My review of “Finding Dory”

Finding Dory is a beautifully animated adventure in and out of the water that provides an entertaining supplement or chapter to the classic story of Finding Nemo. it is thought-provoking, poignant and funny at the same time. It is a fantastic follow up with a lot of great lines, emotional hooks and absolutely zero stinkers no matter if it closely hews to the same plot as its predecessor’s. Using the Pacific Coast of California as a setting instead of the Great Barrier Reef of Australia, Finding Dory follows an eventful afternoon at an aquatic park, or the Marine Life Institute, with the recorded voice of Sigourney Weaver in the background constantly reassuring any PC-oriented visitors that the facility has been designed not to cater to human amusement but to “Rescue, Rehabilitation and Release.”


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Aside from optimizing the multi-hued plant life and underwater inhabitants of its predecessor, Finding Dory also leverages on its talented cast of celebrity voice actors beginning with Ellen DeGeneres who vocally gives life to the blue tang Dory with her childlike glee and buoyant spirit. Dory is a fearless blue tang afflicted with short term memory loss, which had proven valuable during the most critical times when daddy clownfish Marlin was searching for his young son Nemo. Dory always acts in the moment because of her short-term memory loss, and this served to be more beneficial than anything.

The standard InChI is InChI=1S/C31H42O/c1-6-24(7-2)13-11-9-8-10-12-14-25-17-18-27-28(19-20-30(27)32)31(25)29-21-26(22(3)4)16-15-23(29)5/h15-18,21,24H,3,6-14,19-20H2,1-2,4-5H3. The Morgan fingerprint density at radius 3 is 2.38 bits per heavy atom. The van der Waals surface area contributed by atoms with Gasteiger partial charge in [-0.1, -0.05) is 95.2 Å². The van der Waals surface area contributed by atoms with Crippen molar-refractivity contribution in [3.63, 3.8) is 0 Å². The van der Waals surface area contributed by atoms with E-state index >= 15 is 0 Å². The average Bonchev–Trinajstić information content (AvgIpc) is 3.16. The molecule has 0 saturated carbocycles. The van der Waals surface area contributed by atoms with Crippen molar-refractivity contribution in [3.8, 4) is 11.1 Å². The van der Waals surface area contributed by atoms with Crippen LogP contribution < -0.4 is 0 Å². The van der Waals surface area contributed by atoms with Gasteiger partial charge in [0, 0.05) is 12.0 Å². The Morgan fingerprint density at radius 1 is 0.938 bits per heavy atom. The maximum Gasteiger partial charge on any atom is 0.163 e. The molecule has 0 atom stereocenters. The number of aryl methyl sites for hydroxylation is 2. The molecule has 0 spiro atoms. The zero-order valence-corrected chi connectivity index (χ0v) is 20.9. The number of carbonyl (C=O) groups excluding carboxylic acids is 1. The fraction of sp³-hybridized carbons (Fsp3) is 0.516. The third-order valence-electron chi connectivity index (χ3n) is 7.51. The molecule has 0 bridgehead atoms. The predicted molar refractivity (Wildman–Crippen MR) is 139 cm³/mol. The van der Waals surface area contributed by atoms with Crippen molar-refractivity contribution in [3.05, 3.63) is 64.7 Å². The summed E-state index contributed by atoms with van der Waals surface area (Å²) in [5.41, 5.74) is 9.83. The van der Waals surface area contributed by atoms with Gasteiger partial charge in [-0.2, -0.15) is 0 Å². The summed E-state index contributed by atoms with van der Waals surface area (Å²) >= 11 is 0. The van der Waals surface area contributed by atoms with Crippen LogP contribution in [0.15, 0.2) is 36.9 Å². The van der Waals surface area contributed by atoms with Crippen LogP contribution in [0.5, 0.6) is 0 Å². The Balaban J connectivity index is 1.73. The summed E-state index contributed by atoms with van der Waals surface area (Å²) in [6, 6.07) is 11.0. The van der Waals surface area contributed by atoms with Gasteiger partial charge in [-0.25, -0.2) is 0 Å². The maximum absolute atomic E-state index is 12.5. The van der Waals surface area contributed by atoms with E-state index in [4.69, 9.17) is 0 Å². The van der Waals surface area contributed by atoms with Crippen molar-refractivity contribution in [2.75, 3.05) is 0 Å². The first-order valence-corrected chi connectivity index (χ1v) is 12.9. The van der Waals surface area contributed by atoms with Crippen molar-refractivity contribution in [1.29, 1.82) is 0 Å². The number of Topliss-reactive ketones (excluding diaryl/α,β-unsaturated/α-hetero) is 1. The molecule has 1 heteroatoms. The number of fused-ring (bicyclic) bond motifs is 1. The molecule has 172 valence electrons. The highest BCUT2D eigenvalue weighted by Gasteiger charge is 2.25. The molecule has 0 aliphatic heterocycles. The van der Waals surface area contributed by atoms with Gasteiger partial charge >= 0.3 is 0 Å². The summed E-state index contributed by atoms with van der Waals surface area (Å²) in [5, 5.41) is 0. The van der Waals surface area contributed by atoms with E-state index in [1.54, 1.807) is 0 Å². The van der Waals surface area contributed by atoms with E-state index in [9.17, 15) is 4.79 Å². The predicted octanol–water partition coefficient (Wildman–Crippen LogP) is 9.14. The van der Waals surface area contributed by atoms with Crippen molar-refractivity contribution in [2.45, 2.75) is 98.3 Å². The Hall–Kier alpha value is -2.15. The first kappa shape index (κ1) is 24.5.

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Ellen DeGeneres shows she is the perfect one for the role with her sometimes giddy and sometimes goofy persona, this time with Marlin and Nemo assisting her instead of the other way around. The story may not be a fresh one since the script was penned and directed yet again by Andrew Stanton with Victoria Strouse as a co-writer and Angus MacLane as co-director. The characters here seem to defy all logic since they are able to swim through pipes and jump from one liquid container to another at the institute with amazing skill. You even have the octopus Hank driving a runaway truck on a busy highway despite the fact he can’t reach the pedals or view the road over the dashboard.